Two bowl barrows and a saucer barrow on Picquet Hill


Heritage Category:
Scheduled Monument
List Entry Number:
Date first listed:
Date of most recent amendment:


© Crown Copyright and database right 2021. All rights reserved. Ordnance Survey Licence number 100024900.
© British Crown and SeaZone Solutions Limited 2021. All rights reserved. Licence number 102006.006.
Use of this data is subject to Terms and Conditions.

The above map is for quick reference purposes only and may not be to scale. For a copy of the full scale map, please see the attached PDF - 1019328.pdf

The PDF will be generated from our live systems and may take a few minutes to download depending on how busy our servers are. We apologise for this delay.

This copy shows the entry on 28-Feb-2021 at 01:58:17.


The building or site itself may lie within the boundary of more than one authority.

Wiltshire (Unitary Authority)
National Grid Reference:
ST 92471 52402

Reasons for Designation

Bowl barrows, the most numerous form of round barrow, are funerary monuments dating from the Late Neolithic period to the Late Bronze Age, with most examples belonging to the period 2400-1500 BC. They were constructed as earthen or rubble mounds, sometimes ditched, which covered single or multiple burials. They occur either in isolation or grouped as cemeteries and often acted as a focus for burials in later periods. Often superficially similar, although differing widely in size, they exhibit regional variations in form and a diversity of burial practices. There are over 10,000 surviving bowl barrows recorded nationally (many more have already been destroyed), occurring across most of lowland Britain. Often occupying prominent locations, they are a major historic element in the modern landscape and their considerable variation of form and longevity as a monument type provide important information on the diversity of beliefs and social organisations amongst early prehistoric communities. They are particularly representative of their period and a substantial proportion of surviving examples are considered worthy of protection.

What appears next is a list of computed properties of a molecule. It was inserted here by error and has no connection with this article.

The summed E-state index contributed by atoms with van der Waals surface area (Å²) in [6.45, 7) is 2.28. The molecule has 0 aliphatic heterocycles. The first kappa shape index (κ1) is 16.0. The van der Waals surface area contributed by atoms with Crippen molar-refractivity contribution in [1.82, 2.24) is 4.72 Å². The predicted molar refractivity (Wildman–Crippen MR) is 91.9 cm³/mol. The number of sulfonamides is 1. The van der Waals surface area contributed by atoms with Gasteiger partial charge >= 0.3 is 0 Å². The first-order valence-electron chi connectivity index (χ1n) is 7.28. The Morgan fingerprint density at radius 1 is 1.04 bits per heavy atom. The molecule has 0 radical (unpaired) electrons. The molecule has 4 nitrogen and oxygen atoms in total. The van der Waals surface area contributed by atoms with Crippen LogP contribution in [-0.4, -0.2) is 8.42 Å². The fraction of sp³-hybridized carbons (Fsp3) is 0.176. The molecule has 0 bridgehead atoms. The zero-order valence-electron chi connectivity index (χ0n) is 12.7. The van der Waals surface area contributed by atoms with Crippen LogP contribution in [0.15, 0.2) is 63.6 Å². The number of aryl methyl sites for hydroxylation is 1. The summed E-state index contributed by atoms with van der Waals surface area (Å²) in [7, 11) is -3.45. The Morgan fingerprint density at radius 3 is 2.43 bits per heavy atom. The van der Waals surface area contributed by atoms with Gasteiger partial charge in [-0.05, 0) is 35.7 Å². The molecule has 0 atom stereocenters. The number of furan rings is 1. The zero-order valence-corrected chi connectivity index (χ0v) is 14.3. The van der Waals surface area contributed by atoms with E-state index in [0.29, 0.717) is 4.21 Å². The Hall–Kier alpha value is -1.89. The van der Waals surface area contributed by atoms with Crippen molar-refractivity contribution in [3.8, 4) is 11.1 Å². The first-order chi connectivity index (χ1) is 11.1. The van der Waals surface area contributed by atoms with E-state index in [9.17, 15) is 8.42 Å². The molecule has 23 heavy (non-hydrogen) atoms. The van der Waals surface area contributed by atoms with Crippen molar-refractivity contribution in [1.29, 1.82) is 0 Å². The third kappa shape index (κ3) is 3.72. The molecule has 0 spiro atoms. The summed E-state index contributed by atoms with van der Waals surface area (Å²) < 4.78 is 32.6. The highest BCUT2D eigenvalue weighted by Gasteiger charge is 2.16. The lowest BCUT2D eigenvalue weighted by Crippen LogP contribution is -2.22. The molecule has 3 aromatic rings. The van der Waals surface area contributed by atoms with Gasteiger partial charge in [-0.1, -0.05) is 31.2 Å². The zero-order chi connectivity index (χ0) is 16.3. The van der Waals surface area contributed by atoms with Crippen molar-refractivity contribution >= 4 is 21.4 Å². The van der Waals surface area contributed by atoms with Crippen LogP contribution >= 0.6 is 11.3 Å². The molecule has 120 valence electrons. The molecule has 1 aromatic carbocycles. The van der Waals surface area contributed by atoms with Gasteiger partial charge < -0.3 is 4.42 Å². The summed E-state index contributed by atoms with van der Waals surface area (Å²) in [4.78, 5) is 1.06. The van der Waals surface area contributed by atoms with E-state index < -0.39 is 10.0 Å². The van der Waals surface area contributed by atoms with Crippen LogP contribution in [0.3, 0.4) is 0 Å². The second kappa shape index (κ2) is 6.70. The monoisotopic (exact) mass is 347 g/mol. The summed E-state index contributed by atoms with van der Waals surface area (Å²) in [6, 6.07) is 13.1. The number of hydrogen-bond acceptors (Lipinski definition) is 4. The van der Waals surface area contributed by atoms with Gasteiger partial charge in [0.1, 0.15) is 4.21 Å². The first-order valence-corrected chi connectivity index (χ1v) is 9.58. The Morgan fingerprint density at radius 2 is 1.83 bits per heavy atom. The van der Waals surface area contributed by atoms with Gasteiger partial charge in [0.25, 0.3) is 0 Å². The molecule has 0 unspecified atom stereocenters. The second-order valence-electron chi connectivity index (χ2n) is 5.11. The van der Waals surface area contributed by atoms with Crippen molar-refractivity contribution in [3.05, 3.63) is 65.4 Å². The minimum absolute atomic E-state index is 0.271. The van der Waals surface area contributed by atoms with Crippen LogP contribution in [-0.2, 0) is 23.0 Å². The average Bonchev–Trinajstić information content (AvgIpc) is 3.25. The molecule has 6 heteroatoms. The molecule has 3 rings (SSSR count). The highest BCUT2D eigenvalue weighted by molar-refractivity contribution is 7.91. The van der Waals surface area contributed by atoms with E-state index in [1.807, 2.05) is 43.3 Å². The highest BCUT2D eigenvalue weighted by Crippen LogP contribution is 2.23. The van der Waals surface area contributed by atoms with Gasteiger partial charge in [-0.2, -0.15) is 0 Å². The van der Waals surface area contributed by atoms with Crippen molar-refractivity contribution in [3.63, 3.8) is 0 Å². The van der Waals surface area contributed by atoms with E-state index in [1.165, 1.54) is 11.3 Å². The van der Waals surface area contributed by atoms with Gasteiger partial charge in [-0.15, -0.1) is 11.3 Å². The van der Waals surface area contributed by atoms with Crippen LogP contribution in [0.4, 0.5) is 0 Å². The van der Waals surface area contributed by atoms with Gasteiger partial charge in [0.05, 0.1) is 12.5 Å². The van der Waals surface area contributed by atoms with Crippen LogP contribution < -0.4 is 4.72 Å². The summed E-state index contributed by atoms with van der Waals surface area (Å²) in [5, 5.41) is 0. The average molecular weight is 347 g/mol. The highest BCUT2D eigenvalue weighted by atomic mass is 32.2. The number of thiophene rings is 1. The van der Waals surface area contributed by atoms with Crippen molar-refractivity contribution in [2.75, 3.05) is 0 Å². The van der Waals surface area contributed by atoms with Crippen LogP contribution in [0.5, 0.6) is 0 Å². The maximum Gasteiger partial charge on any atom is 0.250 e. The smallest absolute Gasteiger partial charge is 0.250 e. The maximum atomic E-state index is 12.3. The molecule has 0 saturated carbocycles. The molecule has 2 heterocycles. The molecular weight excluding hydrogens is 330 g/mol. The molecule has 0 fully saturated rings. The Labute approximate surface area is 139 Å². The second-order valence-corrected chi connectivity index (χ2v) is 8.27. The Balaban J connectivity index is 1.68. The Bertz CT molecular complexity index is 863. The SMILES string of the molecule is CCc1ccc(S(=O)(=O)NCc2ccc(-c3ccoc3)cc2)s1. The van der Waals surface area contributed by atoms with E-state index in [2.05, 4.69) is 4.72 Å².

Saucer barrows are funerary monuments of the Early Bronze Age, most examples dating to between 1800 and 1200 BC. They were constructed as a circular area of level ground defined by a bank and internal ditch and largely occupied by a single low, squat mound covering one or more burials, usually in a pit. Saucer barrows are one of the rarest recognised forms of round barrow, with about 60 known examples nationally, most of which are in Wessex. The three barrows on Picquet Hill survive well and are situated at a prominent location. Although there is some damage to the saucer barrow from chalk digging, all three of the barrows are comparatively well preserved and will contain archaeological and environmental evidence relating to landscape and burial practices in the Late Neolithic and Bronze Age periods.


The monument includes two bowl barrows and a saucer barrow on the summit of Picquet Hill, an Upper Chalk promontory of Salisbury Plain with extensive views northwards over the village of Edington and the low lying vale beyond. The three barrows are aligned south west to north east. The saucer barrow lies to the south west, partially overlying the central bowl barrow, while the barrow to the north east stands slightly apart. The mound of the north eastern bowl barrow is 0.7m high and has a diameter of 11m. It is surrounded by a ditch up to 0.2m deep and 3.7m wide, from which material was quarried during its construction. The mound of the central barrow is 0.7m high and 9.3m wide and is surrounded by a quarry ditch 1.5m wide and 0.1m deep. The south western side of the mound and ditch are overlain by the external bank and ditch of the saucer barrow to the south west. This barrow has been disturbed by chalk digging. The area enclosed by the ditch, which originally comprised a low mound and berm, is now uneven and consists of hollows and small mounds interpreted as holes dug for chalk and their associated spoil heaps. The saucer barrow is 18.4m in diameter and up to 0.8m high, although this may represent the height of the spoil heaps rather than the original height of the mound. The surrounding quarry ditch is 4m wide and up to 0.3m deep. This has been infilled to the south by chalk diggers but will survive as a buried feature. A bank which lies outside the ditch survives to the south and west measuring 4m wide and up to 0.4m high.

MAP EXTRACT The site of the monument is shown on the attached map extract. It includes a 2 metre boundary around the archaeological features, considered to be essential for the monument's support and preservation.


The contents of this record have been generated from a legacy data system.

Legacy System number:
Legacy System:


Books and journals
Grinsell, L V, The Victoria History of the County of Wiltshire, (1957), 174
Grinsell, L V, The Victoria History of the County of Wiltshire, (1957), 174


This monument is scheduled under the Ancient Monuments and Archaeological Areas Act 1979 as amended as it appears to the Secretary of State to be of national importance. This entry is a copy, the original is held by the Department for Digital, Culture, Media and Sport.

End of official listing

Your Contributions

Do you know more about this entry?

The following information has been contributed by users volunteering for our Enriching The List project. For small corrections to the List Entry please see our Minor Amendments procedure.

The information and images below are the opinion of the contributor, are not part of the official entry and do not represent the official position of Historic England. We have not checked that the contributions below are factually accurate. Please see our terms and conditions. If you wish to report an issue with a contribution or have a question please email [email protected].